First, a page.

Slope of Hope Blog Posts

Slope initially began as a blog, so this is where most of the website’s content resides. Here we have tens of thousands of posts dating back over a decade. These are listed in reverse chronological order. Click on any category icon below to see posts tagged with that particular subject, or click on a word in the category cloud on the right side of the screen for more specific choices.

The WSJ Reversal

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Back in mid-December, as I was thumbing through the Sunday Wall Street Journal at a fencing tournament, I read a lengthy, in-depth analysis of General Electric. It was quite a damning piece, and it was long enough to be a novella. I tweeted out this image from the paper, since I found it funny that GE had paid for an advertisement that the WSJ decided to put right next to this corporate tear-down:


On Fyre

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You know the saying about a great book: “I couldn’t put it down.” That’s how I felt about the documentary I watched last night.

I didn’t intend to spend ninety minutes watching it: I was going to bed and, out of curiosity, thought I’d watch a minute or two. But I watched it, spellbound, until the very end.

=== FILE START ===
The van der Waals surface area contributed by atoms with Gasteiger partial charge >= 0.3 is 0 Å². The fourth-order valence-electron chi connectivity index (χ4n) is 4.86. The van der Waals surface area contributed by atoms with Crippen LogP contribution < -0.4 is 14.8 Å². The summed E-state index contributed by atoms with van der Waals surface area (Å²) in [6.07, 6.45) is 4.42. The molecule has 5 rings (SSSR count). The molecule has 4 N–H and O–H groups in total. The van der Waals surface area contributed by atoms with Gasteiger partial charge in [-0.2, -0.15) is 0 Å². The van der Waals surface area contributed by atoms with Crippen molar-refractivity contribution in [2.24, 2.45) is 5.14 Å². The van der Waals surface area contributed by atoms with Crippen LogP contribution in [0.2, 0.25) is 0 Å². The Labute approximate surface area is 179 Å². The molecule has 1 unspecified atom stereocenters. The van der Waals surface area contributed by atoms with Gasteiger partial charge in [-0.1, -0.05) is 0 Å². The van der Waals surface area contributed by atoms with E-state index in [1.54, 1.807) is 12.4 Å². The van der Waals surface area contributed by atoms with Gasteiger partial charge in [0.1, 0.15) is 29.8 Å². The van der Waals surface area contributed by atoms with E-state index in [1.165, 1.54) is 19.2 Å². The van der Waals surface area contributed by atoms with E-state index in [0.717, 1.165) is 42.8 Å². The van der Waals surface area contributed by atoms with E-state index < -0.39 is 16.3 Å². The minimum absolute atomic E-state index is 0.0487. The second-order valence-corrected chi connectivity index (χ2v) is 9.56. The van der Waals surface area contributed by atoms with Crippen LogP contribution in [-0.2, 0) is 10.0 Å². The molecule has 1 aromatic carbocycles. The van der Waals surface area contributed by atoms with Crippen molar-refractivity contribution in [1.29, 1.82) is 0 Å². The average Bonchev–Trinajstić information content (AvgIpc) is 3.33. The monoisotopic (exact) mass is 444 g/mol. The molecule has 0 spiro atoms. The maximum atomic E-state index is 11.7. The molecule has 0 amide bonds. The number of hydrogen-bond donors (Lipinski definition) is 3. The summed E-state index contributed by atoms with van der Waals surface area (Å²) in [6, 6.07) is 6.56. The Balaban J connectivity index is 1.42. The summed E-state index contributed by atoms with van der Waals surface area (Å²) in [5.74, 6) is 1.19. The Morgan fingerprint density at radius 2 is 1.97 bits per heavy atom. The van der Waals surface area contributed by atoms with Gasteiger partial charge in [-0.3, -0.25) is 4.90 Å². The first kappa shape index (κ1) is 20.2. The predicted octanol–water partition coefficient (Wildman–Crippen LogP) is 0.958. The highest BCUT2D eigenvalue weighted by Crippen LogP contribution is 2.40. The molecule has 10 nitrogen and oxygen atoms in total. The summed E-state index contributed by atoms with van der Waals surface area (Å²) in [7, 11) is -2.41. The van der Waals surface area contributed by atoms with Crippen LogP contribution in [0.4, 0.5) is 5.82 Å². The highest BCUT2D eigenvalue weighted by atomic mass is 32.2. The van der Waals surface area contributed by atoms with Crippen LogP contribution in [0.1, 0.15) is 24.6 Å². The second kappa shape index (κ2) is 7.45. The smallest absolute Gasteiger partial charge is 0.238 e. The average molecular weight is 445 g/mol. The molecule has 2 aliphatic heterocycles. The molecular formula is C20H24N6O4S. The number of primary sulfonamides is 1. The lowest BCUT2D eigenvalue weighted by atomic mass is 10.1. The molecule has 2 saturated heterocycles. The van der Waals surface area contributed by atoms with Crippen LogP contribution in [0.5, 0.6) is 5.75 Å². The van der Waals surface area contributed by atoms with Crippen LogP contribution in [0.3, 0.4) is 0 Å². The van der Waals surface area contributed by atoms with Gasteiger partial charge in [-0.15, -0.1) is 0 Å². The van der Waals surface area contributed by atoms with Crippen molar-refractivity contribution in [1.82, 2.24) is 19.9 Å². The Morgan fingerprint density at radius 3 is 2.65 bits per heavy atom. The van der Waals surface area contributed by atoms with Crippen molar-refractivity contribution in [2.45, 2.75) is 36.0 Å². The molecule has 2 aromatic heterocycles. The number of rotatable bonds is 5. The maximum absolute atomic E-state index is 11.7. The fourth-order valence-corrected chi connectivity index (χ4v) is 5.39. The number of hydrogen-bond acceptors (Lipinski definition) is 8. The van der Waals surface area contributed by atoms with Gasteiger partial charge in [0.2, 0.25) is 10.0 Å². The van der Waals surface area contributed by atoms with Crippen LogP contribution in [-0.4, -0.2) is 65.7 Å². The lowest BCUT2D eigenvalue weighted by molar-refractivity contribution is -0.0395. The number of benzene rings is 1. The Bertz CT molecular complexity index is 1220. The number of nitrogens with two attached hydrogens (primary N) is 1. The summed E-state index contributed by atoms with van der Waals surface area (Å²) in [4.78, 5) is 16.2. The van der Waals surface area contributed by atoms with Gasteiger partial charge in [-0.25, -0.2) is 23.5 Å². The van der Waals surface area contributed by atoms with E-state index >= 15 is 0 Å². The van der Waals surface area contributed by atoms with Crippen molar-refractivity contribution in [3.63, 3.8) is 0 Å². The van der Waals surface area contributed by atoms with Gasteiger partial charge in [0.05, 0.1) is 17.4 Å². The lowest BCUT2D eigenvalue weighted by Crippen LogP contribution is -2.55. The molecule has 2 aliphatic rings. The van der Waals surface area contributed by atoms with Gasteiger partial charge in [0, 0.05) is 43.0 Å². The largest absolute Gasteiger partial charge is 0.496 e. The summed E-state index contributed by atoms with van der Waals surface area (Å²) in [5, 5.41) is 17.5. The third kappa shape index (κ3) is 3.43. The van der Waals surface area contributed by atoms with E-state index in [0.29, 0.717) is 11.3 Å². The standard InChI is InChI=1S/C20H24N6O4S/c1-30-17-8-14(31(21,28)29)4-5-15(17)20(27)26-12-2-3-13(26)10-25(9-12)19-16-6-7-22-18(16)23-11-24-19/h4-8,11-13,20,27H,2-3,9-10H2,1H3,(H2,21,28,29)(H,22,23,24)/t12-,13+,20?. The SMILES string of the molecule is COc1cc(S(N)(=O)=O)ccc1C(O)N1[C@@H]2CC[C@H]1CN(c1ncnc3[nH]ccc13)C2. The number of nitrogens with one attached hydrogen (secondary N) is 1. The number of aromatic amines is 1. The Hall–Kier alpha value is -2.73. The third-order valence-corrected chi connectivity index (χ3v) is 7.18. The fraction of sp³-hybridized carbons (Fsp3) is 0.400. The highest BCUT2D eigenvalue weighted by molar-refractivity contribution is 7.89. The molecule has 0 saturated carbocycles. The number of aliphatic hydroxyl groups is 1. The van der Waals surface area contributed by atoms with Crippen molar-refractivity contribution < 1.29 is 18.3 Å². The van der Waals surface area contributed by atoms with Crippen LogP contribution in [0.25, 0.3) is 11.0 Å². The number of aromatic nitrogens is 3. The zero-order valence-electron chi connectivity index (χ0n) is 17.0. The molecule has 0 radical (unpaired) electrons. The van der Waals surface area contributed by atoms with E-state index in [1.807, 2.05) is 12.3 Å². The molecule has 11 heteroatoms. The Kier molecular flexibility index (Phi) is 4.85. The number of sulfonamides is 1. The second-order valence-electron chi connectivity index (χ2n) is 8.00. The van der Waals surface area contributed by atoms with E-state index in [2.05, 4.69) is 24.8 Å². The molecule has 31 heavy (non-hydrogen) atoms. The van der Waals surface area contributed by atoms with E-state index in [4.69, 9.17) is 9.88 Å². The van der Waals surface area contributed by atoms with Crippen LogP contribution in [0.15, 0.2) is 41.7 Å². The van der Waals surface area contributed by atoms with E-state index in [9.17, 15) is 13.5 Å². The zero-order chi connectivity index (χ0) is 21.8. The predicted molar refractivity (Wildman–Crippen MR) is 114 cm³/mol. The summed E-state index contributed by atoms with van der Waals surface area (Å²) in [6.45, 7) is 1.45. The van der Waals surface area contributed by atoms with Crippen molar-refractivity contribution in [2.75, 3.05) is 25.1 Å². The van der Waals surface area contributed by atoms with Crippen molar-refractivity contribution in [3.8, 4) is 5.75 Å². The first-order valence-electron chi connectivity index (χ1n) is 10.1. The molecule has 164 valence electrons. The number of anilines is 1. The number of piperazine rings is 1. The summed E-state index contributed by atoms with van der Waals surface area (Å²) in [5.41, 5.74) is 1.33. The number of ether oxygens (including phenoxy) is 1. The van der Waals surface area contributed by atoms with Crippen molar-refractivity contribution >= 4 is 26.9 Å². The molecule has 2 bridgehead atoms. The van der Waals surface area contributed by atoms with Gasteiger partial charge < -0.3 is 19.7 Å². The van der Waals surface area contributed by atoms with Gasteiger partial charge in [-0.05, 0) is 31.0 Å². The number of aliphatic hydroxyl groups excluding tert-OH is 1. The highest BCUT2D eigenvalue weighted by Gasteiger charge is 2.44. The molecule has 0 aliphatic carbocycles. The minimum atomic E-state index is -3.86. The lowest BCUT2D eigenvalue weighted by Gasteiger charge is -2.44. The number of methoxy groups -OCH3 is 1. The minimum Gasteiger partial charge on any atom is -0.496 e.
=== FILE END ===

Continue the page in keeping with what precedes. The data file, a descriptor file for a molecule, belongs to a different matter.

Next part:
The documentary is “The Greatest Party That Never Happened”, and you Netflix subscribers can watch it. Here’s the trailer:


The New Richistan

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Many years ago – – 2008, in fact, when Slope was a mere three years old – – I showed a chart with the cover of the book Richistan on it. It was a book that was published almost to the millisecond of the housing bubble top.

During the summer of 2018, I was nauseated to see the launch of the wildly popular movie Crazy Rich Asians, which had the same money-as-pornography zeitgeist to it. I’ll just let this chart speak for itself:

Barron’s Has Your Back

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One fun thing about the end of the year is all the “year in review” type articles that come out. One that just printed is from Barron’s, in which they show how their trading ideas did compared to the target. Here we are:

“Only so-so”

The bottom line is that the recommendations from the finest minds of Wall Street produced a loss of 2.2% as compared to a benchmark gain of 1.9% from the S&P 500. They describe these results as “so-so”, although I think readers may have more color language.

Of course, Slope has its only little comparison here, and I’m pleased to say that we’ve got a positive 26% spread versus the S&P. Or, even if you were wise enough to short the S&P at time these measurements began, you’d still be ahead by 7%. Take that, Barron’s!

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